A third part of Ross’ psychocultural approach to ethnic conflict is rational instrumentalism, the idea that ethnic groups pick the identity that works the best for the time. Rational instrumentalism is a concept that does not apply to the Quebec conflict because the values and beliefs that the Quebecois are trying to keep alive are ones that were original to the French settlers that came over to Canada in the 1600s. The rational instrumental theory can not apply to the ethnic conflict since the Quebecois are holding on to values and beliefs that belong to their ancestors, which means what they believe in is not changing to suit the times. If the Quebec conflict were to apply to rational instrumentalism the Quebecois would have to adopt new policies in order to make a more accepting culture. A task such as supporting multiculturalism, where immigrants and people with heritages other than French are accepted into Quebec’s culture, would better apply to Ross’ approach. The Quebecois would not have to lose their identity to help others assimilate but rather become a more accommodating community in an age where people of all different backgrounds help make up one culture.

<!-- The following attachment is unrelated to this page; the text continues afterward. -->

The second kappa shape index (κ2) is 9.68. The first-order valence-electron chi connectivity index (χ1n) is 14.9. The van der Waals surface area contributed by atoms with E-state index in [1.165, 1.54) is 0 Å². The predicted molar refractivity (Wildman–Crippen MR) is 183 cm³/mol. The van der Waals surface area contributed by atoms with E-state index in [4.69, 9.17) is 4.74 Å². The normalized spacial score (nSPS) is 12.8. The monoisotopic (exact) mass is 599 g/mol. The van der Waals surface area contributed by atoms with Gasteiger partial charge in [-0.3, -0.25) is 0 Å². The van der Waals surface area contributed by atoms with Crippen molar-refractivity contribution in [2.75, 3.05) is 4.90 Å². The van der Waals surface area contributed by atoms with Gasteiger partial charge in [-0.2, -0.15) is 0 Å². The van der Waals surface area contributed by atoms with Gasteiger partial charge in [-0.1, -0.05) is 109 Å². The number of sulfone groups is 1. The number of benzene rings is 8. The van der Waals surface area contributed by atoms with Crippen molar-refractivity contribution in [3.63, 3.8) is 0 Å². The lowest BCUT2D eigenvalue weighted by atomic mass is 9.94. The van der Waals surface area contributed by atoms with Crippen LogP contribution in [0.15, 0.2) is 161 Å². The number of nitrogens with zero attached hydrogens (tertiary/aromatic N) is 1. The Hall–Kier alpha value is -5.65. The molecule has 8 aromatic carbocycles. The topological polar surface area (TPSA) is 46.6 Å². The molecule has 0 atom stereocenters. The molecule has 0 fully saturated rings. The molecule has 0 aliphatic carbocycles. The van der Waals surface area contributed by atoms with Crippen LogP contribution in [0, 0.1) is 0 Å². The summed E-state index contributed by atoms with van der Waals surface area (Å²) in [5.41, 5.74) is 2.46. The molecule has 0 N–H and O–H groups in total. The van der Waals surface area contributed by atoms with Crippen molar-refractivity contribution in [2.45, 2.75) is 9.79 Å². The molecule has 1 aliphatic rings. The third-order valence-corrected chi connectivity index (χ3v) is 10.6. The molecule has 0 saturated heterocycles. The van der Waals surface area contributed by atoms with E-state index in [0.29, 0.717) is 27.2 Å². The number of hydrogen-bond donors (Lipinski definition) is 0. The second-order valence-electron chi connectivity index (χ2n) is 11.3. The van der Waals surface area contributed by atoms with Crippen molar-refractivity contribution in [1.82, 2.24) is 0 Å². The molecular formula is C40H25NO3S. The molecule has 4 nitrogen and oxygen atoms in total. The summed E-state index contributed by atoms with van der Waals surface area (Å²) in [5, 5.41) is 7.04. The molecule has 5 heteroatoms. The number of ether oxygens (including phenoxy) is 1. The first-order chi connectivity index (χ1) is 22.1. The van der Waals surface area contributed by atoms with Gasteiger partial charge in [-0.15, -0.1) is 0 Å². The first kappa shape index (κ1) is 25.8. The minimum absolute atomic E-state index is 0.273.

Additionally, Ross’ theory includes the psychocultural idea that says that what people value is based on their culture. This would certainly apply to the Quebec ethnic conflict because the Quebecois’ most important values are based on ones they brought over from France; conservatism, the Roman Catholic religion, the French language, and French laws partly make up who the Quebecois are today. As the French settlers adjusted to their new home they also constructed values on the ways of life that were suited to the new province. These old and new cultural practices fit into the psychocultural aspect of the psychocultural approach because the Quebecois inherently base their decisions and actions on what they believe are appropriate for Quebec. Nationalism is the driving force of the separatist movement that is pushing Quebec to become its own nation. The Quebecois do acknowledge their Canadian nationality but ultimately they let the world know that they are first and foremost from Quebec. Author Jonathon Lemco says, “The various strains of nationalism in Quebec have produced a situation in which French-speaking Canadians are twice as likely to identify themselves as Quebecois than as French Canadians and more than six times as likely to identify themselves as Quebecers than Canadians,” (pg.13). So while the Quebecois can never completely ignore acknowledging the rest of their country, they always make sure that outsiders know that Quebec is their true home. The psychocultural part of the psychocultural theory is a large part of why Quebec is in the state it is in; the Quebecois are afraid to change their values because these values make up the province. If the Quebecois change their values then their entire culture would change as well, leaving them without an identity.